In my personal life, then, this ability has helped me stave off unnecessary conflict or misunderstanding. When I am able to step outside of a preconceived notion or trigger- notice and suspend it- I’m more likely to see what’s actually going on for others as opposed to something that was going on for them that is now going on for me. I can see what is really happening. This has also translated into my facilitation work with groups of all kinds; I am better able to keep in mind that it is the group’s process--not mine. Suffering derives from expectations based on false perceptions. My assumptions can limit my reality to the single perception I’ve imposed, as opposed to remaining open to an infinite number of possibilities.
When I impose my perceptions of a past experience onto a present experience because of a perception of similarity, I am already operating from judgments and opinions, thereby limiting myself to that one stream of possibility that might have nothing to do with what’s going on. Relying too much on previous experience hinders our ability to perceive the specific context that defines the reality of the moment, thereby limiting what that relationship can be going forward. Without seeing this context, we might catalog it with previous experiences that seem similar enough, thereby only compounding the problem by adding another false memory of reality that we later impose an yet another situation—feeling even more strongly about it—even though most of it is potentially wrong. Suffering derives from trying to make reality fit our perception.
What I feel is needed next for me is to acknowledge that my previous experiences--and the judgments and opinions that were created with them--will cloud my ability to see things clearly in the present, even if I have gained greater understanding of those experiences. For example, being diagnosed 3 years ago with sleep disorders that I have struggled with for 20 years has not magically freed me from the perceptions I created about myself before that diagnosis. I know that to a certain degree these disorders are out of my control, but that hasn’t kept me from self-denigration or feelings of guilt, especially when I fail to accomplish things in a timely way. This acknowledgment phase needs to be first, but even the “simple” act of acknowledgement can be very tricky. I have things that affect my life in ways I don’t want. So I try to acknowledge that will happen and deal with it when it comes, doing my best to be in the proactive awareness stage as much as possible.
Once I develop the habit of acknowledgement, the next step on my path will be a neutral acceptance of all the pieces of me that I’m working on changing but haven’t yet. This will allow me to be more proactive to head off misperceptions. If I can accept those pieces without judgment, then seeing things as they are doesn’t have to be hindsight. I will be better able to see a situation forming in which I would likely have the tendency to impose my own reality. Once I can notice the tendency beforehand, I’ll then be able to change how I’m seeing the situation.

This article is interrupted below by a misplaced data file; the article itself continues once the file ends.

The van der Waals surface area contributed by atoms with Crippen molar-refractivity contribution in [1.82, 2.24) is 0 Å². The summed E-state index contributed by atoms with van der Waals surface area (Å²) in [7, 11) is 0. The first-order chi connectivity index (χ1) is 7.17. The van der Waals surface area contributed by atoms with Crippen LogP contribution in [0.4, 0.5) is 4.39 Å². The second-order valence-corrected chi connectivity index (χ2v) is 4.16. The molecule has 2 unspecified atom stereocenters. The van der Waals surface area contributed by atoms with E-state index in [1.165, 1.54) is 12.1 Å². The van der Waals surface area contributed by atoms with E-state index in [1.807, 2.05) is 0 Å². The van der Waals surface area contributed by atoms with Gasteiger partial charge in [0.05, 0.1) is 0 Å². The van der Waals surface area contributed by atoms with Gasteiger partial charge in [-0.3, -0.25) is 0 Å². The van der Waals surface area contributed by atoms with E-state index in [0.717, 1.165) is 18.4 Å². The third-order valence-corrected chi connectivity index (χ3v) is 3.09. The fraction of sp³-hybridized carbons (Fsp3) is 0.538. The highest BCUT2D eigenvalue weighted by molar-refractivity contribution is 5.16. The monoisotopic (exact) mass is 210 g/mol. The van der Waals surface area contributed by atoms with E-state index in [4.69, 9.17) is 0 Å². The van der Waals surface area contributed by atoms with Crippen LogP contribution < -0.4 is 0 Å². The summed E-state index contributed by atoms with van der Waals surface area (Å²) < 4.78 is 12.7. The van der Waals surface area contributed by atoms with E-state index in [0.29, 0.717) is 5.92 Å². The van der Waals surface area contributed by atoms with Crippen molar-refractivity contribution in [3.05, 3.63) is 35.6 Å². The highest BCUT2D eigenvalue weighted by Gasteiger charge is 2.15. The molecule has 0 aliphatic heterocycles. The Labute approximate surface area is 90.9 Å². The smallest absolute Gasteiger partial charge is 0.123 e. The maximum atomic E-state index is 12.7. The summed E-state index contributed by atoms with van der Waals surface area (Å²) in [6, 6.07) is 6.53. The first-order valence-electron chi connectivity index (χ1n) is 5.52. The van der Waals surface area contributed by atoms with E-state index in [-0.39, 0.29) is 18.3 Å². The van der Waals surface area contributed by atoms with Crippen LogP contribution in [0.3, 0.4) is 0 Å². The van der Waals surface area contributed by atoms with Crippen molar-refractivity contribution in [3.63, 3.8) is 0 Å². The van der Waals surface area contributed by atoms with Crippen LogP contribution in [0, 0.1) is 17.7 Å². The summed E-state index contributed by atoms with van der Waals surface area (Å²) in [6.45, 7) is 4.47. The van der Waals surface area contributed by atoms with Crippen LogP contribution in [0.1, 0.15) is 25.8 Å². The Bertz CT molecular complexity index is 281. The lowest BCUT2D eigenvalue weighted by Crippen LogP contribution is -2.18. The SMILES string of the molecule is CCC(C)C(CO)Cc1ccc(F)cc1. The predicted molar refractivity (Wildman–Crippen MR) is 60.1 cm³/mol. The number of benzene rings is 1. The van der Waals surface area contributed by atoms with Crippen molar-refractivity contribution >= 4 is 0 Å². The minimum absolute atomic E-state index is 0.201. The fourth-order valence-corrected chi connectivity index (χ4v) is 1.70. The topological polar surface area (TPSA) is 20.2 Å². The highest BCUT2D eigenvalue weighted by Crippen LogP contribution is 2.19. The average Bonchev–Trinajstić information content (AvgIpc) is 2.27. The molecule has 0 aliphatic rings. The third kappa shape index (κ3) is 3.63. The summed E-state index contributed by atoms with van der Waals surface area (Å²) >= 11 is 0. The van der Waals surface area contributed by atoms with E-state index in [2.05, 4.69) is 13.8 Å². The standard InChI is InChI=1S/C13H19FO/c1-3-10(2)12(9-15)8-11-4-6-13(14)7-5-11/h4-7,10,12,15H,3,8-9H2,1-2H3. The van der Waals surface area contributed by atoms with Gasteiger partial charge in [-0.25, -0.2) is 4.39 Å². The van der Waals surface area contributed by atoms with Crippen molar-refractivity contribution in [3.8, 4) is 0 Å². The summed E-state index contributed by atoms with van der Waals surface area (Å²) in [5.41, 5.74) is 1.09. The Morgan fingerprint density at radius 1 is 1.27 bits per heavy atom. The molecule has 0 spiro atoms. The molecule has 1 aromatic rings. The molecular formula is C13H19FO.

From neutral acceptance, I’d like to move into what I’ll call “confident acceptance”--that is, the ability to accept the fact that I will always have aspects of myself that I’m working to improve, but I have the utmost confidence that I will in fact improve them in time. It is difficult to see these limitless possibilities within myself because I am challenged to not ‘confuse myself with myself.’ How do I know if what I perceive as seeing things as they are isn’t just imposing further misperceptions from a different realm of consciousness? As I progress along the path, however, I feel that I will gain skill in discerning this.
The advanced Earth aspects along the path to Nidan have given me the confidence to begin to acknowledge and then accept those pieces of my personality that I struggle to change. I very much look forward to learning and developing those advanced Water aspects of introspection, strong sense of self awareness, and knowledge in action in order to truly cultivate the ability to “See Things as They Are.”
To see Mr. Ian test for his 2nd Degree, join us June 7 during the Copper Dagger weekend. https://www.boulderquest.com/events/stephen-k-hayes-copper-dagger/